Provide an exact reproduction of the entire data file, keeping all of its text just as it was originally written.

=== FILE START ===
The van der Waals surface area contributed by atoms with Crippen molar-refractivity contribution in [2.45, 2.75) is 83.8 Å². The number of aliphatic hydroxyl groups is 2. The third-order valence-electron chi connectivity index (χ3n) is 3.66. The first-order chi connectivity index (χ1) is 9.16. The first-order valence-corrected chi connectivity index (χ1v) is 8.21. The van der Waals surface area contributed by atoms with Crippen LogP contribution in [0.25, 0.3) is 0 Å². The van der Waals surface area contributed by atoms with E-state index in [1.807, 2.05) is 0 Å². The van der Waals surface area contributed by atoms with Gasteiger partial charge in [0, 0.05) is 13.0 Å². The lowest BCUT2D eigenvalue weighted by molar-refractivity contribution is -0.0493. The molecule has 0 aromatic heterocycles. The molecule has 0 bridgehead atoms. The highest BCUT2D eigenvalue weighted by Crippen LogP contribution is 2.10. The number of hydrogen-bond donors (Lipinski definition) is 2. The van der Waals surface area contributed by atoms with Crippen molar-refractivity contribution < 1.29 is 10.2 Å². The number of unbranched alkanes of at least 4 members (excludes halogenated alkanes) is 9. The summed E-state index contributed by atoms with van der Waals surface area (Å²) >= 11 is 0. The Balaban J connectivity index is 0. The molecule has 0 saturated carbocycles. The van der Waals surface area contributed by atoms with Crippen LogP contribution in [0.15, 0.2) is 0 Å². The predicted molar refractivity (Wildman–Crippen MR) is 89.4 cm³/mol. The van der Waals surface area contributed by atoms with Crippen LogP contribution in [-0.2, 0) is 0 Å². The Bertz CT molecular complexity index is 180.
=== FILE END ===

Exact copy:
The van der Waals surface area contributed by atoms with Crippen molar-refractivity contribution in [2.45, 2.75) is 83.8 Å². The number of aliphatic hydroxyl groups is 2. The third-order valence-electron chi connectivity index (χ3n) is 3.66. The first-order chi connectivity index (χ1) is 9.16. The first-order valence-corrected chi connectivity index (χ1v) is 8.21. The van der Waals surface area contributed by atoms with Crippen LogP contribution in [0.25, 0.3) is 0 Å². The van der Waals surface area contributed by atoms with E-state index in [1.807, 2.05) is 0 Å². The van der Waals surface area contributed by atoms with Gasteiger partial charge in [0, 0.05) is 13.0 Å². The lowest BCUT2D eigenvalue weighted by molar-refractivity contribution is -0.0493. The molecule has 0 aromatic heterocycles. The molecule has 0 bridgehead atoms. The highest BCUT2D eigenvalue weighted by Crippen LogP contribution is 2.10. The number of hydrogen-bond donors (Lipinski definition) is 2. The van der Waals surface area contributed by atoms with Crippen molar-refractivity contribution < 1.29 is 10.2 Å². The number of unbranched alkanes of at least 4 members (excludes halogenated alkanes) is 9. The summed E-state index contributed by atoms with van der Waals surface area (Å²) >= 11 is 0. The Balaban J connectivity index is 0. The molecule has 0 saturated carbocycles. The van der Waals surface area contributed by atoms with Crippen LogP contribution in [0.15, 0.2) is 0 Å². The predicted molar refractivity (Wildman–Crippen MR) is 89.4 cm³/mol. The van der Waals surface area contributed by atoms with Crippen LogP contribution in [-0.2, 0) is 0 Å². The Bertz CT molecular complexity index is 180.